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# POP QUIZ! Question: Is 36.0391 < 36.0896 or > MPPRS? Answer: Ask Lexi.

A Quick Intro

By: Connie Sakellaropoulos, MOTR/L

I just read a quote about math that said, “If it seems easy, then you must be doing it wrong”. That’s how I feel about math and the same applies (for me anyway) in calculating the Medicare Fee Schedule.

Your reimbursement is determined by several things that include not only the conversion factor but also something known as the GPCI which officially (thanks for asking!) is the Geographic Practice Cost Index but which I privately refer to as the “Getting Perplexed & Complicated Index”.

Lucky for us, we have Lexi on our side who understands everything Medicare reimbursement and knows how to make sense of it for the rest of us. She has the scoop on next year’s numbers…

## So... is there an increase?

Well, the conversion factor~ which is the base rate for calculating the Medicare fee schedule was increased from 36.0391 to 36.0896 for 2020. But, before you celebrate, know that as a provider you may still be facing a decrease in reimbursement. This is because of how the Medicare fee schedule is calculated and changes that can affect your reimbursement. There are three variables, known as the geographical practice cost index (GPCI) which are multiplied by the conversion factor and added together to determine the Medicare allowable amount. The GPCI includes the established relative value rates for work, practice expense and malpractice expense. The practice expenses are the non-labor costs of maintaining a practice, and CMS has determined that these costs “decrease” after the first 15 minutes of service, which is why we have the MPPRS. In calculating the fee schedule, the three variables of the GPCI are multiplied by the conversion factor and the sum equals the allowable amount. For the second and subsequent units, the practice expense is reduced by 50 percent in that sum, and all units after the first are paid at the lower rate. While the Medicare allowable amount is important, only a small fraction of your billing will be paid at that rate. Since the MPPRS rate is applied for all units after the first, that is the more important of the two rates.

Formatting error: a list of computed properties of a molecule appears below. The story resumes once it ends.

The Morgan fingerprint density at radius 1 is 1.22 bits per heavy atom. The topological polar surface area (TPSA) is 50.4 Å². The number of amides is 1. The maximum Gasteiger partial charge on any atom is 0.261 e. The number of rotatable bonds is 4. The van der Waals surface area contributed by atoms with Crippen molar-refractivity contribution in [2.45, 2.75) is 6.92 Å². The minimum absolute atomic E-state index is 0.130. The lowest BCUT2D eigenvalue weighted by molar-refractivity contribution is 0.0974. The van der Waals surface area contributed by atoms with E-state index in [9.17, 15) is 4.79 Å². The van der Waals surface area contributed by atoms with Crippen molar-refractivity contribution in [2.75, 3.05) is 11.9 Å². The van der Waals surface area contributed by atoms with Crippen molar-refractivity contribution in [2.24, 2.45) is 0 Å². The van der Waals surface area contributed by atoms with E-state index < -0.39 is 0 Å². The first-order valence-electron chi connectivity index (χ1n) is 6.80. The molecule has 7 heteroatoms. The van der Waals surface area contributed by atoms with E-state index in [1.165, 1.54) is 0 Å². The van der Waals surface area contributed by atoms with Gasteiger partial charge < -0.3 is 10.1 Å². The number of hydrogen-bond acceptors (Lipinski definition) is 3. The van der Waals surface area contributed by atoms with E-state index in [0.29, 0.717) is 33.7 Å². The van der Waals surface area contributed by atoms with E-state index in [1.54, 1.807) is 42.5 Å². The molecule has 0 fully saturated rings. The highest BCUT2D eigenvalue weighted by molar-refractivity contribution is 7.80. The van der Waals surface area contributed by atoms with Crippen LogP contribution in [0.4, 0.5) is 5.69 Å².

If either of the three variables in the GPCI that make up the fee schedule calculations are reduced, then potentially, so is your reimbursement. Since the change to the conversion factor for 2020 is minimal, any increase can be negated if the GPCI variables are reduced. Finally, if the Practice Expense component of the GPCI is reduced, then your initial fee schedule rate is reduced and the MPPRS allowable amount is further reduced.

Whew.

Let us know if you need help crunching the numbers

(oh... and don't worry. We'll send Lexi, not Connie)

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